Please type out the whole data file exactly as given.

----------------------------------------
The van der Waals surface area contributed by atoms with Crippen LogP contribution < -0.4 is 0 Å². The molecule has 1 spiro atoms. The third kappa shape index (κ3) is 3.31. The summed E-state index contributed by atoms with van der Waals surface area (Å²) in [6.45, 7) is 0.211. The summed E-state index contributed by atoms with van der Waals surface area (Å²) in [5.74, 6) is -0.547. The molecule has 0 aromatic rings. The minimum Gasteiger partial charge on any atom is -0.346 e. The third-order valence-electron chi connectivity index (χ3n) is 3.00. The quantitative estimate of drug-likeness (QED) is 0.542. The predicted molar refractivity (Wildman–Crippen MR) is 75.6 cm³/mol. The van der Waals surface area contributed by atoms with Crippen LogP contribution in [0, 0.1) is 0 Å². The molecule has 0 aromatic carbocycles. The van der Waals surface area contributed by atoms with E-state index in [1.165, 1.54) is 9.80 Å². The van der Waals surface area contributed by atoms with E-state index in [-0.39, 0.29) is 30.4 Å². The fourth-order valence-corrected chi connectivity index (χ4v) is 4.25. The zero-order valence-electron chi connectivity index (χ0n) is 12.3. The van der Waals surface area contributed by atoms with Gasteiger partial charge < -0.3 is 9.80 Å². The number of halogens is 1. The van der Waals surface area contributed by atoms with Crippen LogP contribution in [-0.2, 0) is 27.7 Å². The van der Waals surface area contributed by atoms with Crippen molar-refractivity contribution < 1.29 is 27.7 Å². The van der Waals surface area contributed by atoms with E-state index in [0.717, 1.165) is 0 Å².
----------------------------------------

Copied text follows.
The van der Waals surface area contributed by atoms with Crippen LogP contribution < -0.4 is 0 Å². The molecule has 1 spiro atoms. The third kappa shape index (κ3) is 3.31. The summed E-state index contributed by atoms with van der Waals surface area (Å²) in [6.45, 7) is 0.211. The summed E-state index contributed by atoms with van der Waals surface area (Å²) in [5.74, 6) is -0.547. The molecule has 0 aromatic rings. The minimum Gasteiger partial charge on any atom is -0.346 e. The third-order valence-electron chi connectivity index (χ3n) is 3.00. The quantitative estimate of drug-likeness (QED) is 0.542. The predicted molar refractivity (Wildman–Crippen MR) is 75.6 cm³/mol. The van der Waals surface area contributed by atoms with Crippen LogP contribution in [0, 0.1) is 0 Å². The molecule has 0 aromatic carbocycles. The van der Waals surface area contributed by atoms with E-state index in [1.165, 1.54) is 9.80 Å². The van der Waals surface area contributed by atoms with E-state index in [-0.39, 0.29) is 30.4 Å². The fourth-order valence-corrected chi connectivity index (χ4v) is 4.25. The zero-order valence-electron chi connectivity index (χ0n) is 12.3. The van der Waals surface area contributed by atoms with Gasteiger partial charge < -0.3 is 9.80 Å². The number of halogens is 1. The van der Waals surface area contributed by atoms with Crippen LogP contribution in [-0.2, 0) is 27.7 Å². The van der Waals surface area contributed by atoms with Crippen molar-refractivity contribution < 1.29 is 27.7 Å². The van der Waals surface area contributed by atoms with E-state index in [0.717, 1.165) is 0 Å².